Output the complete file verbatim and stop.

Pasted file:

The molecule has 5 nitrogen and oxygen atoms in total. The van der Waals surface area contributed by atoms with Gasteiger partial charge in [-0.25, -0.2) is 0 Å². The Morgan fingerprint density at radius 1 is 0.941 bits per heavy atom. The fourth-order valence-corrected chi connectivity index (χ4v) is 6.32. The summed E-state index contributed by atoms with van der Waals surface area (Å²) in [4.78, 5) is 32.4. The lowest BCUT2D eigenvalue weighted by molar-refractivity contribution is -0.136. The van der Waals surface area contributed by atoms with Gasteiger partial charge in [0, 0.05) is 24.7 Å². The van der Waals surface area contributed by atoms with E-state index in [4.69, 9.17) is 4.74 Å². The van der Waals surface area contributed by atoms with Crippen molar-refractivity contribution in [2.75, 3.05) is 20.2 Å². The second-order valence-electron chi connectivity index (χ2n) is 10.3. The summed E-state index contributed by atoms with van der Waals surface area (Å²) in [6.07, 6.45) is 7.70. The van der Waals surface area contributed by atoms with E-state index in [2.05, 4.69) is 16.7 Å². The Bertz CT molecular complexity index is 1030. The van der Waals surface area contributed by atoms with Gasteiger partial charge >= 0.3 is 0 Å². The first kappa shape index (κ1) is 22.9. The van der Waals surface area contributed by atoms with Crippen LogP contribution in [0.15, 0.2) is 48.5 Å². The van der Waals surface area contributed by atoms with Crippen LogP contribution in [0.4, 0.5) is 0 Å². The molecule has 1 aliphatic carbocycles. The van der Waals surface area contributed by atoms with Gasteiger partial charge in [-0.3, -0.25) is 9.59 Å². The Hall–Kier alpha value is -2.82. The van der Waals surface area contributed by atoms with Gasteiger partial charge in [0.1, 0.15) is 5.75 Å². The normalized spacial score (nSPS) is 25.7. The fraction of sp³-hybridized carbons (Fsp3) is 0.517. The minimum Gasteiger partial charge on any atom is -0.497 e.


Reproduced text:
The molecule has 5 nitrogen and oxygen atoms in total. The van der Waals surface area contributed by atoms with Gasteiger partial charge in [-0.25, -0.2) is 0 Å². The Morgan fingerprint density at radius 1 is 0.941 bits per heavy atom. The fourth-order valence-corrected chi connectivity index (χ4v) is 6.32. The summed E-state index contributed by atoms with van der Waals surface area (Å²) in [4.78, 5) is 32.4. The lowest BCUT2D eigenvalue weighted by molar-refractivity contribution is -0.136. The van der Waals surface area contributed by atoms with Gasteiger partial charge in [0, 0.05) is 24.7 Å². The van der Waals surface area contributed by atoms with E-state index in [4.69, 9.17) is 4.74 Å². The van der Waals surface area contributed by atoms with Crippen molar-refractivity contribution in [2.75, 3.05) is 20.2 Å². The second-order valence-electron chi connectivity index (χ2n) is 10.3. The summed E-state index contributed by atoms with van der Waals surface area (Å²) in [6.07, 6.45) is 7.70. The van der Waals surface area contributed by atoms with E-state index in [2.05, 4.69) is 16.7 Å². The Bertz CT molecular complexity index is 1030. The van der Waals surface area contributed by atoms with Gasteiger partial charge >= 0.3 is 0 Å². The first kappa shape index (κ1) is 22.9. The van der Waals surface area contributed by atoms with Crippen LogP contribution in [0.15, 0.2) is 48.5 Å². The van der Waals surface area contributed by atoms with Crippen LogP contribution in [0.4, 0.5) is 0 Å². The molecule has 1 aliphatic carbocycles. The van der Waals surface area contributed by atoms with Gasteiger partial charge in [-0.3, -0.25) is 9.59 Å². The Hall–Kier alpha value is -2.82. The van der Waals surface area contributed by atoms with Gasteiger partial charge in [0.1, 0.15) is 5.75 Å². The normalized spacial score (nSPS) is 25.7. The fraction of sp³-hybridized carbons (Fsp3) is 0.517. The minimum Gasteiger partial charge on any atom is -0.497 e.